I'm sure most of you have noticed the degradation of quality science education available for kids in public schools. Recently in the news it was found that a "science" teacher was burning the image of a cross onto the arms of his students. This link will send you to the news link about the crazy fundie teacher. Also, Ben Stein recently came out with his own creationist propaganda documentary called "expelled: no intelligence allowed." I'm concerned that by the time I have children who are in school they'll be forced to listen to the nonsensical gibberish that is 'intelligent design'. We have to remember that those who have accepted evolution as a fact are among the minority in America, only about a quarter of the population agree with the theory of evolution. Which is scary....very scary.

Where does this leave the secular community? I'm sure none of you want this idiotic idea being taught to your kids, but if the creationists keep sneaking in their faux-science teachers into the classrooms, we're in trouble.

Tags: classroom, creation, evolution, intelligent design,, public schools,, science

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It has always been scary. Creationists have just been enjoying an era when they could be more open about it. But they have had losses along the way -- thinking of the Dover case.

But, for unrelated reasons, we chose to homeschool. We are unschoolers, actually.

The unrelated reasons were related in philosophy, perhaps. It takes longer than the child is in a particular school for a major change to happen, if it ever does, so, instead of waiting for the changes our son needed, we stayed home.

And ended up loving it! :)

Many homeschoolers, btw, are secular and raising children with an appreciation of science.

Nance
Yep, homeschooling is a good secular option - it works well for us!

We aren't quite unschoolers, though.
The one concern I have about homeschooling (This will be years in the future as I am 21 now) is the social aspect. How have you addressed that?
this seems ideal.

recognize the religious agenda of any creationism/ID teaching as fully separate from science.

teach religion in a comparative, historical, and non prejudicial way and christianity suddenly seems as much like the other mythologies that it really is. that context might be very informative for the more casual churchgoer.


ps: i've had encounters with the christian home educators group, and that is the worst of education and the worst of religion all rolled up into one. some scary shit there.
I understand anyone who wants to remove their kids from the public school arena to give them a better science education and avoid the creationists, but it's difficult to change the system for the better if we disengage.

For my money, atheists and freethinkers need to pop up at school board meetings as the voice of the opposition. It's easier to do that if you can say, "I want the best science education for my daughter". Home schooling or private school is not an option for a lot of people, and we need to make sure that science education in the public sphere is maintained. It benefits everyone, even those pesky creationists, if we crank out well-educated kids.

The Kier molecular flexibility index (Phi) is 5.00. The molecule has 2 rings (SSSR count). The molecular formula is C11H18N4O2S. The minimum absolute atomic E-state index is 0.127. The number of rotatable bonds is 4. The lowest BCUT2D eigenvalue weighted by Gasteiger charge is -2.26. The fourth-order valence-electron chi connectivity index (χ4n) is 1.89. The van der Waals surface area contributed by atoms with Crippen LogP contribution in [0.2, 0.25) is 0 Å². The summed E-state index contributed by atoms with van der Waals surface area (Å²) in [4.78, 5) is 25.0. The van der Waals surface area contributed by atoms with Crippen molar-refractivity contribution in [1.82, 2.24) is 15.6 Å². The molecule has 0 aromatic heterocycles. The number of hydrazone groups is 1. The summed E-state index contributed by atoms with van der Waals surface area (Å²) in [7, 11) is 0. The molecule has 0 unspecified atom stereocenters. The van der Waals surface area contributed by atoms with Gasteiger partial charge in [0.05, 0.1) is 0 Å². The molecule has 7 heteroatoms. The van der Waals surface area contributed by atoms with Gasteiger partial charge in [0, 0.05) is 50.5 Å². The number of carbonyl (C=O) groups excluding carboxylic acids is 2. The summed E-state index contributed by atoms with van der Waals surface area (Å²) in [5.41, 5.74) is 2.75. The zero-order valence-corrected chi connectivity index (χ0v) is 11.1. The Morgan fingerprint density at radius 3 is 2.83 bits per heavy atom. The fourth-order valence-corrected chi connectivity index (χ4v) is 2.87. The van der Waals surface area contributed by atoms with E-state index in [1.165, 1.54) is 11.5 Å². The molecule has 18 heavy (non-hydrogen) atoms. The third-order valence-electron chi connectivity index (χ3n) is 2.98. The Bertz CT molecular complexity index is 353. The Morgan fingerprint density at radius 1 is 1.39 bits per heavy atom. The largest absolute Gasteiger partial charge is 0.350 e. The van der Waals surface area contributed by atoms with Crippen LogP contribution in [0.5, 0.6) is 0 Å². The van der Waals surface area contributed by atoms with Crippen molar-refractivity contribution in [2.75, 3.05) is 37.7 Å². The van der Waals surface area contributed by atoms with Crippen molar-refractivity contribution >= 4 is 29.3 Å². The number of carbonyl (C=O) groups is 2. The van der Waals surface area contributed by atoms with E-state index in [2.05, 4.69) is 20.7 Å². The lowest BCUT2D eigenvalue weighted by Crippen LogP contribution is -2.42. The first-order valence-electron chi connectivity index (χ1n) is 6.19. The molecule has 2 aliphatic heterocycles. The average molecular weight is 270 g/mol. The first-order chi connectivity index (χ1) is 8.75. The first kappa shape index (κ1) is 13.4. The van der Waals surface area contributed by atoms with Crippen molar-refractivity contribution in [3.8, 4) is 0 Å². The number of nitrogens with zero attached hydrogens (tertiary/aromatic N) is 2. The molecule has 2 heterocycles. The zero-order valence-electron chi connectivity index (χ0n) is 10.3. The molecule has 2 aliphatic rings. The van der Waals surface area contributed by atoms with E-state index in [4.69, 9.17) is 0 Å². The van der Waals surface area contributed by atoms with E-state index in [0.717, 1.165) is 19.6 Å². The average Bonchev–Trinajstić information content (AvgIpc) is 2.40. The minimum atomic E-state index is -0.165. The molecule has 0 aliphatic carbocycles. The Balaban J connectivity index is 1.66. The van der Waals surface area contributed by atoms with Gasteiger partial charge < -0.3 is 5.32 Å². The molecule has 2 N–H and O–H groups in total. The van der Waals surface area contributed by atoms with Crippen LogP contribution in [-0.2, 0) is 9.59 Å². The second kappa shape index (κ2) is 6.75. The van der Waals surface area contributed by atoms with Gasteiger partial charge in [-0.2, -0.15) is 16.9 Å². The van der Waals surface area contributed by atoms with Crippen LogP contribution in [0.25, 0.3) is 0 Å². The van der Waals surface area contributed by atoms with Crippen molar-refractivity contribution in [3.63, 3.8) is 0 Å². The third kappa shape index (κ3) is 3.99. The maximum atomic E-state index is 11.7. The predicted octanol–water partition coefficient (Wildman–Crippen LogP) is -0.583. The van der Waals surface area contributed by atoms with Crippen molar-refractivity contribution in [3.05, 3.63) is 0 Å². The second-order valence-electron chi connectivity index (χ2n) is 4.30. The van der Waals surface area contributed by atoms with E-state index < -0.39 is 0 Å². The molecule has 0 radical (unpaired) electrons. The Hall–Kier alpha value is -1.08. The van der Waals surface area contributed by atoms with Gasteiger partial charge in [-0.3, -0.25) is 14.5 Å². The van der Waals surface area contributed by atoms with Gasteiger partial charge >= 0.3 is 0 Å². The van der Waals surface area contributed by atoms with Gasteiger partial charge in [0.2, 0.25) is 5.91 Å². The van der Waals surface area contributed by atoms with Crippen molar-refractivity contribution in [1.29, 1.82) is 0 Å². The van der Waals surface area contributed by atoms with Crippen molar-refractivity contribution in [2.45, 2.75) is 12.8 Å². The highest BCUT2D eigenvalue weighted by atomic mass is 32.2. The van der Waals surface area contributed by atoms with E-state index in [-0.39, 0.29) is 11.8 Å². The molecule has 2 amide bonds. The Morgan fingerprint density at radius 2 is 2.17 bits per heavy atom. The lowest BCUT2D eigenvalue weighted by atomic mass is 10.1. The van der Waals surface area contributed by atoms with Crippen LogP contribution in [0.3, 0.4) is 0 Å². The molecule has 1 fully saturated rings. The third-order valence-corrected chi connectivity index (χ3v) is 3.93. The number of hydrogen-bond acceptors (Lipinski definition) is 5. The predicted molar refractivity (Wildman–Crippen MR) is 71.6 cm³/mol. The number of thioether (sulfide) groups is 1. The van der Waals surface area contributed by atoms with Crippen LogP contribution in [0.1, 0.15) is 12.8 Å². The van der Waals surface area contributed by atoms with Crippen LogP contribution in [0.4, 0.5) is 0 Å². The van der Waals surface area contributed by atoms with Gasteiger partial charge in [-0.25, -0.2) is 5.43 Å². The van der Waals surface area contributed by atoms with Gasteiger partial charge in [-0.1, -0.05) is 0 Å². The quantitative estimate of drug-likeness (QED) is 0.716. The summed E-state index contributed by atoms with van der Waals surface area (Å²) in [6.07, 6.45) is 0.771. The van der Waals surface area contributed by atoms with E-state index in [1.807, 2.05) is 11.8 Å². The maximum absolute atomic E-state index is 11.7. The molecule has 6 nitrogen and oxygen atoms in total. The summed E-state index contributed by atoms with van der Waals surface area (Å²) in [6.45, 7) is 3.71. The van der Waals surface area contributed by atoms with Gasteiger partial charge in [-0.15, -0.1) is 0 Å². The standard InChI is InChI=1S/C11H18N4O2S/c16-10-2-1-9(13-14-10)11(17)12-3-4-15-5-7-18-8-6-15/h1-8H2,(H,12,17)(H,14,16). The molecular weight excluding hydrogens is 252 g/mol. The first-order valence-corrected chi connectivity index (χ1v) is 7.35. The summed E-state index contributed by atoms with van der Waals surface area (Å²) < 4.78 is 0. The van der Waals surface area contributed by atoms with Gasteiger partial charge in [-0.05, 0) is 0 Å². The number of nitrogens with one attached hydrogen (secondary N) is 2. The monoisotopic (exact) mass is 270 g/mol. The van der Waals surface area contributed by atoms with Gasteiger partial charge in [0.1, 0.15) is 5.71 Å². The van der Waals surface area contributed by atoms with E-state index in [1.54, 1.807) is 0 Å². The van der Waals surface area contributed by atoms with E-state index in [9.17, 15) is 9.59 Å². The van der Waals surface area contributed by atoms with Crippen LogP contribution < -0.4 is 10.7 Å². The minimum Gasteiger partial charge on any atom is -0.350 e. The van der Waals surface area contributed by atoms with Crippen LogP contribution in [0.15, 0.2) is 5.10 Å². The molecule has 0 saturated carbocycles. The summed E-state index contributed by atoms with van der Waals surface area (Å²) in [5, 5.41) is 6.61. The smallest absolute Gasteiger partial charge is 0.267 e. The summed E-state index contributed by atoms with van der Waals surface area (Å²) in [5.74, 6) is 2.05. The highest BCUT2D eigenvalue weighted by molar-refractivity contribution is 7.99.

Well, maybe the creationist *movement* would not benefit...but it would sure help them as individuals if we keep making medical and scientific progress.
I have done some research on other schooling options of children.... as far as private schools go I've found mostly Christian based schools in my area. However, I have found Montessori schools in my area that would be a great alternative to public schools. But these are few, and far in between; not to mention how difficult it is to get in to these schools....it is good that they are out there though. I really wish there were more secular private schools available though. I haven't seen any in North Carolina.
I'm NEVER raising a kid in America.
Good for you, me neither. I thought I wanted to move to Australia, but lately their PM is acting a lot like Bush. What's left? Christian nutbags at home, Muslim nutbags all across Europe.
I am a former Biology teacher. I quit teaching about 10 years ago for many reasons, one of which was fatigue. I was just plain tired of trying to come up with ways of designing a course where evolution was the core (as it should be) without causing constant aggravation. Often, if I even mentioned the word "evolution" an unimaginable furor erupted, not just among parents, but also among the students, who were mostly just parroting their parents teachings. Several times students were withdrawn from school during their Sophomore year just to avoid being exposed to evolutionary theory. I can't even imagine what might have happened if I had mentioned that I was an atheist. In spite of my great love for Biology and all the sciences, I guess I just got tired. The sad part is I have never regretted my decision to quit for a minute.
Where didy ou teach exactly? Judging by your name my guess would be he US.
I taught in Wisconsin.
At least I have never experienced such a thing in Sweden yet, although I guess some Muslims might revolt now.

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